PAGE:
Caroline never gave up the fight against violence

NO LONGER SILENT: Caroline Pascoe continues to live in fear but has decided to speak up. PICTURE: LACHLAN BENCE
Nanjing Night Net

WHEN Caroline Pascoe met David Farquhar through a mutual friend, she thought he was genuine, kind and humorous.

“I thought I’d met someone charming and lovely,” Ms Pascoe said.

Now, she lives in fear she will one day open her front door and have a gun pointed in her face.

She also knows by speaking out against her attacker she will be his “number one target” again.

After all, Mr Farquhar has already been convicted twice of assault, against Ms Pascoe and a former partner.

Both times, he has received suspended sentences.

So Ms Pascoe is telling her story to push for court and legal system reforms to better care for domestic violence victims.

“Society and the legal system say you have to speak up and have a voice, but you need to be supported when you do speak up,” she said.

“Women are already filled with fear. They should not have to stay in the same room as their attacker to get an intervention order.

“I don’t want any other woman to go through what I went through. I may have laid down for a little while, but I never gave up the fight.

“I don’t want him doing this again.”

Ms Pascoe’s story began in late 2013 when she struck up a relationship with Mr Farquhar, unaware of his domestic violence history.

But only a few weeks later, he began verbally abusing her.

“He stripped myself away from me. I felt stupid and worthless,” she said.

“I started hiding it from family and friends. I didn’t want to upset him. I watched everything I said, but no matter what I said it was wrong.

“I found out later everyone could see I had changed. I went from my bubbly usual self to being dead silent. He totally ruined what I was.”

On January 1, 2014, the by now constant verbal abuse escalated into physical violence where Ms Pascoe was twice kicked in the stomach, knocking her to the ground.

“He said he was sorry and that he didn’t want me to leave,” she said.

“He convinced me it was nothing, but it wasn’t OK. I didn’t go to the police because I was too scared. He said if I did he’d bury me.”

But two weeks later, Ms Pascoe was forced to visit her doctor with constant stomach pains.

At this point, she decided to leave and reported Mr Farquhar to police.

“He started stalking me, sending me 200 text messages a day. It was just constant.

“He would park outside my friend’s house, telling me to come out, but I knew by then he had a history.”

Mr Farquhar also approached Ms Pascoe’s parents, begging them to convince her to drop the charges.

“He came and saw my dad and said, ‘I’ll end up in jail if she goes ahead with it’.”

On February 4, 2014, Ms Pascoe applied for a temporary restraining order, but Mr Farquhar fought it and claimed she was making up the allegations.

The temporary AVO was still issued.

He fought two other attempts to extend the AVO and even put in a counterclaim that he was in fear of his life from Ms Pascoe.

On a third occasion, he failed to show and a permanent AVO was granted.

However, Ms Pascoe was still in so much fear that she fled Ballarat for Bendigo. “I was so scared, I couldn’t stop shaking. I just wanted him not to come near me,”she said.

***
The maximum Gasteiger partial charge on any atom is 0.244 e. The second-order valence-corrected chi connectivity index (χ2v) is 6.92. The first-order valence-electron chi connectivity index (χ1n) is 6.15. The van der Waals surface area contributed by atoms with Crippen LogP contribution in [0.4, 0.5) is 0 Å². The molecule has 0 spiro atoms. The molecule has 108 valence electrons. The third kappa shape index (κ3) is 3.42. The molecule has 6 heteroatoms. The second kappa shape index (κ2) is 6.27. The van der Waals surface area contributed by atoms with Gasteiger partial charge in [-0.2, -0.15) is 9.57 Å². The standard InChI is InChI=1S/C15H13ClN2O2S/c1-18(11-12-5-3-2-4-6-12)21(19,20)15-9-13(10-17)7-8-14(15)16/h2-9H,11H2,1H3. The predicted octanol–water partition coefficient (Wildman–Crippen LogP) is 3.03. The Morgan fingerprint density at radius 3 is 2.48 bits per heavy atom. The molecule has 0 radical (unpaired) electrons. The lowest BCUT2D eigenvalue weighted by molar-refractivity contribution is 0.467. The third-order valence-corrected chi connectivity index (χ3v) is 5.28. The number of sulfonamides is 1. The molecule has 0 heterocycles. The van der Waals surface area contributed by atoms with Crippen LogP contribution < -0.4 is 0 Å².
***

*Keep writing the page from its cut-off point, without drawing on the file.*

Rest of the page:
In early September, 2014, Ms Pascoe returned and insisted Mr Farquhar be charged over her assault.

“It took me breaking down and revealing what I was like 24/7 for them to do something about it.”

Twice, Mr Farquhar had his hearing in Ballarat Magistrates Court adjourned. “I’d fought so hard but each time I had to wait there like an idiot,” she said.

But the third time, he pleaded guilty to unlawful assault and assault by kicking. He received a 14-day jail term, suspended for six months.

“At first I was excited that it was over. But then I realised I’d fought a whole year and I was on medication, I had a nervous breakdown.

“I felt like it was all a bad dream.

“This man came into my life and was like a whirlwind of destruction.”

Ms Pascoe now knows Mr Farquhar’s charming veneer was just a facade.

“He does kickboxing, so he’d spar with you but he’d make sure he hurt you. If we were running together, he’d push me in the back and say, ‘Go faster’.”

Ms Pascoe said if Mr Farquhar had received a tougher sentence for his previous assault, he may not have been able to hurt her.

“Everybody makes a choice in life. But these people constantly try to trick you so you don’t know what’s going on. They pick people who like to help.”

Shortly after the court case, Ms Pascoe decided to write down exactly how she felt:

“The more he hides his violence in your silence, the more he will continue to be violent.

“The most powerful weapon a woman has is her voice. The more she uses her voice to speak out, to scream out, the safer she becomes, the monster is revealed.

“He wants your silence, he grows stronger with your silence.

“He can’t be stopped with the cold dark silence. The terrifying silence.

“I want you to rage against the violence.

“My silence is no more.”

• Ms Pascoe recently had the intervention order extended to 10 years in Ballarat Magistrates Court. Mr Farquhar was con-

tacted for comment on these stories but did not respond.

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